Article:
2. Godarz (Gotarzes) relief. This relief is said to commemorate the Godarz' (Gotarzes') victory over over Meherdates (a name which is a later form of Mithradata), an traitorous Arsacid prince allied to Rome. An accompanying inscription in Greek runs above the relief. Rawlinson description: "It seems to have contained a series of tall figures, looking towards the right, and apparently engaged in a march or procession, while above and between them were smaller figures on horseback, armed with lances, and galloping in the same direction."
Note the angel (Persian: fereshte, a word that has been used to describe a yazata in Zoroastrian scriptures, the Avesta) in the top right hand corner of the sketch as well as in the photograph below. The angel is placing a looped scarf-like cloth strip over the head of a horseman.
3. Sheikh Ali Khan Zangeneh panel. Rawlinson notes: "a recent Governor of Kirmanshah has barbarously inserted into the middle of the relief an arched niche, in which he has placed a worthless inscription." This arched niche effectively obliterates the Mithradata (Mithridates) relief.
|Parthian King Valgash (Vologese) standing before an altar.|
On the altar is an inscription identifying the king.
|Balash Stone with carved reliefs on three sides|
Image credit: Dynamosquito at Flickr
|Parthian era bas relief at the base of Behistun historic site. Image credit: Wikimedia|
|Selucid era carving of the Greek god Heracles|
Seleucid Era Statue of Heracles
According to its seven lines of inscription in old Greek, the statue was carved in 139 BCE on the occasion of the victory of Demetrius II Nicator, a Seleucid Greek, over the Parthian king Mithradata I (Mithridates I) - and then opportunistically changed to commemorate the defeat of the Seleucids.
[After the defeat of the Achaemenid Persian Empire following the Macedonian invasion, and following Alexander's death, a general of Alexander, Seleukos / Seleucid, established the Greek Seleucid dynasty.]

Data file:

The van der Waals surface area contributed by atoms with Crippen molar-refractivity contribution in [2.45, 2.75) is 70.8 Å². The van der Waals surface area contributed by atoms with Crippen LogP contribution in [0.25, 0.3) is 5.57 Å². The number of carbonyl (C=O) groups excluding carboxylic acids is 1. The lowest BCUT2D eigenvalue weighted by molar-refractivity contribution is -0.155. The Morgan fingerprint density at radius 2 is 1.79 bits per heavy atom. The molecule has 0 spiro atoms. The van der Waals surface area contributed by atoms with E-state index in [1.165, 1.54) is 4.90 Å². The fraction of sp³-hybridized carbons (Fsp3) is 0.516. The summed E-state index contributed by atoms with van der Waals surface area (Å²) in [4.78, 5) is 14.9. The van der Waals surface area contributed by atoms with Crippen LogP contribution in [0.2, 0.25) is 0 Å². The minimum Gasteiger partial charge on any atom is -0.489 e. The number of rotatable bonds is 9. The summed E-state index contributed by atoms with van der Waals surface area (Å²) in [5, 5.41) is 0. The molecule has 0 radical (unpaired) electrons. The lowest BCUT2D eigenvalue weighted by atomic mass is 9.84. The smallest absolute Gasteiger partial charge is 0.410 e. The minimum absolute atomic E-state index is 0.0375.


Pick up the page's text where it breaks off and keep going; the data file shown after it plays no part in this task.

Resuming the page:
The statue represent the Greek god Heracles who is the Greek counterpart of the Roman god Hercules. In Greek mythology, Heracles is the son of Zeus and Alcmene, and great-grandson (and half-brother) of Perseus. He was the greatest of the mythical Greek heroes, a paragon of masculinity, and ancestor of royal clans. Some authors suggest that in ruling circles, a form of religious syncretism occurred amongst those associated with, or influenced by, the Seleucids, and that Heracles is an anthropomorphized version of the legendary Iranian Verethragna (Bahram), meaning victorious. The dual representation enabled Iranians to relate to Greek worship practices.
Heracles is depicted resting on a lion skin. Beside him is an olive tree with a quiver full of arrows is hanging from it. Nearby stands a club leaning against the rock.
» Full translation of the Behistun Inscription at Wikipedia
» The Behistun Inscription at Mark Drury's site
» Behistun (Bisitun) Monument at Bruce J. Butterfield's site
» The Behistun Inscription at Bruce J. Butterfield's site
» The Behistun Inscription at Livius
» The Behistun Inscription at ICS
» Travels in Persia 1673-1677 Book Two by Sir John Chardin